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4 Strategies to Reduce Costs in Publicly Funded Renal/Kidney Program

I spent 7 years (2011-2018) as medical director of the renal program in the Fraser Health Authority, BC, Canada.

I quickly learned that reducing healthcare expenses is key in order to keep up with patient care needs in the Canadian healthcare context.

Here are some strategies we explored to reduce costs while also improving patient care.

Unfortunately, I was not successful in executing all these strategies. The biggest challenge encountered was the siloing of healthcare budgets and struggles to collaborate across services & programs.

Eg. spending more on surgical services might reduce dialysis costs while spending more on dialysis staffing might reduce critical care's supply costs. Since these budgets are held by different individuals, there is often no incentive to collaborate.

    1. Growing home dialysis vs facility-based hemodialysis (HD)

    ~50% of patients have a preference for home dialysis over facility HD, yet <30% are on home dialysis.

    Mortality rates with peritoneal dialysis are similar in-centre hemodialysis, and PD may offer other advantages, such as improved quality of life, higher patient satisfaction, maintenance of independence, ability to travel and improved hemodynamic stability

    2003 data shows a cost differential of ~$39K per patient per year for PD over HD. Difference likely much larger now in absolute dollars.

    Chu et al. AJKD 2013, 61 (1): 104-11

    Canada has about 24K patients on dialysis (

    Growing home dialysis by just 3% (absolute), translates into savings of approximately $28 million/year; growing by 6% would yield $56 million in savings. Moreover, reducing HD growth avoids/delays capital investment in new HD facilities.

    For a program with 1000 patients on dialysis (such as FHA), 3% growth would yield $1.2 million in annual savings.

    2. Shortening surgical wait times for PD catheter insertion

    Surgical wait times will likely always exist, as the healthcare system trades dollars for surgical results. The budget is capped so we have capacity limits.

    However, some surgeries provides better results at LOWER total costs. Surgical PD catheter insertion is one example.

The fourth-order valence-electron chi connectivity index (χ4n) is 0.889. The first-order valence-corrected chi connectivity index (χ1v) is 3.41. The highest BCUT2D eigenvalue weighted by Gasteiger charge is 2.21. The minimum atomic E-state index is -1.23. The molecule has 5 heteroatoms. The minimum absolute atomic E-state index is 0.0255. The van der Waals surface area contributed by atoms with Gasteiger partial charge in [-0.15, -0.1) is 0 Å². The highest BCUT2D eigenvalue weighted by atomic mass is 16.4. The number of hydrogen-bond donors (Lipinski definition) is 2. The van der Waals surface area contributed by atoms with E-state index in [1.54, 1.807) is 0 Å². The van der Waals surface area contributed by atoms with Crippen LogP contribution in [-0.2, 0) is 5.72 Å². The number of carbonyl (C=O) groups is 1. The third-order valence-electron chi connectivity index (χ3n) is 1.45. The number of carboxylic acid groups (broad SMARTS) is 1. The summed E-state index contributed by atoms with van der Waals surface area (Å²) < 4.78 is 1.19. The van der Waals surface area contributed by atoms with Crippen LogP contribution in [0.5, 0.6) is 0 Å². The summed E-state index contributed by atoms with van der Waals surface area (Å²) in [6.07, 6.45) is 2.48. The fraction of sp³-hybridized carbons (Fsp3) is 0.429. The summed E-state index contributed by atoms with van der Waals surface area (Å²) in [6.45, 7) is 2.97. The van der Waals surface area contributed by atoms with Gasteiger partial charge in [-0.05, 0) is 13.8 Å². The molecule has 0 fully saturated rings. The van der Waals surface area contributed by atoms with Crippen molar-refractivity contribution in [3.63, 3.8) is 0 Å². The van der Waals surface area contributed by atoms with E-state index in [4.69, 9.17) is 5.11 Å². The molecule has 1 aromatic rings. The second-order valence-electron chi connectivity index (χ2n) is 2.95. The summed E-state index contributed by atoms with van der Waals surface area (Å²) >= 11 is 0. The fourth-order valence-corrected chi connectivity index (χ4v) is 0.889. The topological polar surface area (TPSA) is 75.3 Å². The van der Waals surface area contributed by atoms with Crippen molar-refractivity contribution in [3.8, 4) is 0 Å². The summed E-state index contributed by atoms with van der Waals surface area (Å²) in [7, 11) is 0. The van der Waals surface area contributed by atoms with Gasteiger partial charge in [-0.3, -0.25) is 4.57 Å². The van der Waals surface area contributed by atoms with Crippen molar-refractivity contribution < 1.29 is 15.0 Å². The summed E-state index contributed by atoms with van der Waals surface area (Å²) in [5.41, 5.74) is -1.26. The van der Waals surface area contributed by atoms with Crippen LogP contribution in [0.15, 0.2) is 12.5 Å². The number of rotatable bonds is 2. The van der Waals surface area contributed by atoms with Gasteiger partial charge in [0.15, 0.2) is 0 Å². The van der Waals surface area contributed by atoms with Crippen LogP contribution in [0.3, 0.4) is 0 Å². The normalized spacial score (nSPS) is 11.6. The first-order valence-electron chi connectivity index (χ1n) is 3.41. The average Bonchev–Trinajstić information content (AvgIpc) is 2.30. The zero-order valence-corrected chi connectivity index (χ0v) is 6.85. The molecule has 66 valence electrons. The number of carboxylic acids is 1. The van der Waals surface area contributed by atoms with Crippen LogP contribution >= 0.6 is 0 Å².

If patients on HD are waiting for a surgical PD tube and they wait ~4 months for surgery, and we know that PD saves $39k per year, that surgical delay costs the system approximately $13k. By doing surgical PD tubes within 1-2 weeks of referral, we could save ~$12k per case.

    Imagine earning $12K for ones hospital for every surgery performed!

    Most patients waiting on HD for a PD tube have a CVC for their dialysis access. Those patients have much higher costs than those with an AVF, so the net savings are likely even larger.

    3. Transitioning critical care dialysis from CRRT to SLED

    For critically ill patients on dialysis, dialysis options include CRRT and SLED.

    Clinical outcomes are similar yet costs are strikingly lower for SLED. Why don't we see more programs switching from CRRT to SLED?


    4. Ensuring more patients on hemodialysis avoid a central line for dialysis

    When patients do hemodialysis, they can use a central venous catheter (CVC) or a surgically created blood access (either an arteriovenous fistula or graft).

    CVCs are associated with worse outcomes and the highest annual access-related costs, largely attributable to the high frequency of hospitalizations due to catheter-related bacteremia.

    5. Utilizing Volunteers

    Utilizing volunteers can be an effective way to reduce costs. By recruiting volunteers to provide support services such as transportation, research assistance, and administrative tasks, the program can reduce its expenditure on labor and use the savings to focus on patient care. Additionally, volunteers can provide a valuable source of support and guidance for patients, which can improve outcomes and reduce costs in the long run.

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